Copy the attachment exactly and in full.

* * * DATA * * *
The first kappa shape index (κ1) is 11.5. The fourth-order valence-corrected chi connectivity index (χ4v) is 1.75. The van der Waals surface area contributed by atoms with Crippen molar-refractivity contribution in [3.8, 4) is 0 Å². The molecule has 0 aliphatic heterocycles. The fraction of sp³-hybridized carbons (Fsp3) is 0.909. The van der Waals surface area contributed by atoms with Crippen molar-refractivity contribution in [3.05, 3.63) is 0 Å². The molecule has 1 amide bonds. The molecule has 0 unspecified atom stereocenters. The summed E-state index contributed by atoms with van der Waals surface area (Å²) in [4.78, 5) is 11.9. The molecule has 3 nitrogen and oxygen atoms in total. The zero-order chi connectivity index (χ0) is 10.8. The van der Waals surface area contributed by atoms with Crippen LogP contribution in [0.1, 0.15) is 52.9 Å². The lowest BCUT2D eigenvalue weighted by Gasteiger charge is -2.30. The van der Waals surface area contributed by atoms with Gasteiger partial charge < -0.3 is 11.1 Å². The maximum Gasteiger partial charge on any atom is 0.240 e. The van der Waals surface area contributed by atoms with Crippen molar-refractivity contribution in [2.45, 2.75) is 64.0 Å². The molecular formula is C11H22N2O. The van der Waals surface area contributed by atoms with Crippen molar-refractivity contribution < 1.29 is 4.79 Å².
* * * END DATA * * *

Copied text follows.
The first kappa shape index (κ1) is 11.5. The fourth-order valence-corrected chi connectivity index (χ4v) is 1.75. The van der Waals surface area contributed by atoms with Crippen molar-refractivity contribution in [3.8, 4) is 0 Å². The molecule has 0 aliphatic heterocycles. The fraction of sp³-hybridized carbons (Fsp3) is 0.909. The van der Waals surface area contributed by atoms with Crippen molar-refractivity contribution in [3.05, 3.63) is 0 Å². The molecule has 1 amide bonds. The molecule has 0 unspecified atom stereocenters. The summed E-state index contributed by atoms with van der Waals surface area (Å²) in [4.78, 5) is 11.9. The molecule has 3 nitrogen and oxygen atoms in total. The zero-order chi connectivity index (χ0) is 10.8. The van der Waals surface area contributed by atoms with Crippen LogP contribution in [0.1, 0.15) is 52.9 Å². The lowest BCUT2D eigenvalue weighted by Gasteiger charge is -2.30. The van der Waals surface area contributed by atoms with Gasteiger partial charge < -0.3 is 11.1 Å². The maximum Gasteiger partial charge on any atom is 0.240 e. The van der Waals surface area contributed by atoms with Crippen molar-refractivity contribution in [2.45, 2.75) is 64.0 Å². The molecular formula is C11H22N2O. The van der Waals surface area contributed by atoms with Crippen molar-refractivity contribution < 1.29 is 4.79 Å².